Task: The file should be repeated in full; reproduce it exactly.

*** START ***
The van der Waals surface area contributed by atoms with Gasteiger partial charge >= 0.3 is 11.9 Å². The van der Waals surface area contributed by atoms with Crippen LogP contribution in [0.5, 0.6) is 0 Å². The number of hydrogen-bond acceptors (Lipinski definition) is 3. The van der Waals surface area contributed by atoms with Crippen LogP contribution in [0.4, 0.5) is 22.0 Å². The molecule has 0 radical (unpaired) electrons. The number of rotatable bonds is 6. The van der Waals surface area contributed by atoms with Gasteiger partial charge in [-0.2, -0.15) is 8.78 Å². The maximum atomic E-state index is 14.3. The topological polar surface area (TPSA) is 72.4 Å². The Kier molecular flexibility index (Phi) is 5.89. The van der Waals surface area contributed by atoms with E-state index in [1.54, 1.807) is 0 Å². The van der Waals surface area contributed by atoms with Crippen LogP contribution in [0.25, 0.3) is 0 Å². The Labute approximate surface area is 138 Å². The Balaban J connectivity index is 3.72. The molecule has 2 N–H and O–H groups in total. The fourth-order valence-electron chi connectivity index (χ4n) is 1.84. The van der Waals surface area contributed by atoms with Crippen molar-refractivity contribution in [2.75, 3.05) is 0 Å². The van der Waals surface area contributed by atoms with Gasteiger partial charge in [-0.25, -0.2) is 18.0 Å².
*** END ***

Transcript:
The van der Waals surface area contributed by atoms with Gasteiger partial charge >= 0.3 is 11.9 Å². The van der Waals surface area contributed by atoms with Crippen LogP contribution in [0.5, 0.6) is 0 Å². The number of hydrogen-bond acceptors (Lipinski definition) is 3. The van der Waals surface area contributed by atoms with Crippen LogP contribution in [0.4, 0.5) is 22.0 Å². The molecule has 0 radical (unpaired) electrons. The number of rotatable bonds is 6. The van der Waals surface area contributed by atoms with Gasteiger partial charge in [-0.2, -0.15) is 8.78 Å². The maximum atomic E-state index is 14.3. The topological polar surface area (TPSA) is 72.4 Å². The Kier molecular flexibility index (Phi) is 5.89. The van der Waals surface area contributed by atoms with E-state index in [1.54, 1.807) is 0 Å². The van der Waals surface area contributed by atoms with Crippen LogP contribution in [0.25, 0.3) is 0 Å². The Labute approximate surface area is 138 Å². The Balaban J connectivity index is 3.72. The molecule has 2 N–H and O–H groups in total. The fourth-order valence-electron chi connectivity index (χ4n) is 1.84. The van der Waals surface area contributed by atoms with Crippen molar-refractivity contribution in [2.75, 3.05) is 0 Å². The van der Waals surface area contributed by atoms with Gasteiger partial charge in [-0.25, -0.2) is 18.0 Å².